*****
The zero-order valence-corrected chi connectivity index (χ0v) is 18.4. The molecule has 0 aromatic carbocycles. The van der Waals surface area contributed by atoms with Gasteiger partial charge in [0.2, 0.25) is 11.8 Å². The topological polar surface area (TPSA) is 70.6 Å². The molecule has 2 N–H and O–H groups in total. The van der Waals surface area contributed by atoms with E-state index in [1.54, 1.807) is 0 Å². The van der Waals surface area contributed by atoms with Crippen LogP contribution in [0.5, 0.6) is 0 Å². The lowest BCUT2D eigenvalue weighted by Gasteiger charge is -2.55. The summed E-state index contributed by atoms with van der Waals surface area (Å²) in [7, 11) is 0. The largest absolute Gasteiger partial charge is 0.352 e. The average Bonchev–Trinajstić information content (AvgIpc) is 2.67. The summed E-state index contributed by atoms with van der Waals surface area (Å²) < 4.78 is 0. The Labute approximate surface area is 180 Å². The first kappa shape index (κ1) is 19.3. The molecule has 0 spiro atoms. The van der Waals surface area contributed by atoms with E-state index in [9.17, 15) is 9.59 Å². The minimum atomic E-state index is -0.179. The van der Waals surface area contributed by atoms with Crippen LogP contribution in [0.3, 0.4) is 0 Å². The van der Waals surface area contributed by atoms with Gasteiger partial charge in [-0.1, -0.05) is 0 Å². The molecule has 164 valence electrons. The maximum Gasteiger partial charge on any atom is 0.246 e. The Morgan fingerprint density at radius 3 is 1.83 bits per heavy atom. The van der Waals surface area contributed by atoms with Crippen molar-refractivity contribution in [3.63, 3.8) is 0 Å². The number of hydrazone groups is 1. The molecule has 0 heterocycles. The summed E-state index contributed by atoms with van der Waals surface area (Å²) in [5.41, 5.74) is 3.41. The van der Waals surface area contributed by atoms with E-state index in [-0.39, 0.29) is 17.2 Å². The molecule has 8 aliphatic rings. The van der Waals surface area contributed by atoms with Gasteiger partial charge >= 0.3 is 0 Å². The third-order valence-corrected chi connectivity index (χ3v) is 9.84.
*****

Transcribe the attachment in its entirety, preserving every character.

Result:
The zero-order valence-corrected chi connectivity index (χ0v) is 18.4. The molecule has 0 aromatic carbocycles. The van der Waals surface area contributed by atoms with Gasteiger partial charge in [0.2, 0.25) is 11.8 Å². The topological polar surface area (TPSA) is 70.6 Å². The molecule has 2 N–H and O–H groups in total. The van der Waals surface area contributed by atoms with E-state index in [1.54, 1.807) is 0 Å². The van der Waals surface area contributed by atoms with Crippen LogP contribution in [0.5, 0.6) is 0 Å². The lowest BCUT2D eigenvalue weighted by Gasteiger charge is -2.55. The summed E-state index contributed by atoms with van der Waals surface area (Å²) in [7, 11) is 0. The largest absolute Gasteiger partial charge is 0.352 e. The average Bonchev–Trinajstić information content (AvgIpc) is 2.67. The summed E-state index contributed by atoms with van der Waals surface area (Å²) < 4.78 is 0. The Labute approximate surface area is 180 Å². The first kappa shape index (κ1) is 19.3. The molecule has 0 spiro atoms. The van der Waals surface area contributed by atoms with E-state index in [9.17, 15) is 9.59 Å². The minimum atomic E-state index is -0.179. The van der Waals surface area contributed by atoms with Crippen LogP contribution in [0.3, 0.4) is 0 Å². The van der Waals surface area contributed by atoms with Gasteiger partial charge in [-0.1, -0.05) is 0 Å². The molecule has 164 valence electrons. The maximum Gasteiger partial charge on any atom is 0.246 e. The Morgan fingerprint density at radius 3 is 1.83 bits per heavy atom. The van der Waals surface area contributed by atoms with Crippen molar-refractivity contribution in [3.63, 3.8) is 0 Å². The number of hydrazone groups is 1. The molecule has 0 heterocycles. The summed E-state index contributed by atoms with van der Waals surface area (Å²) in [5.41, 5.74) is 3.41. The van der Waals surface area contributed by atoms with E-state index in [-0.39, 0.29) is 17.2 Å². The molecule has 8 aliphatic rings. The van der Waals surface area contributed by atoms with Gasteiger partial charge >= 0.3 is 0 Å². The third-order valence-corrected chi connectivity index (χ3v) is 9.84.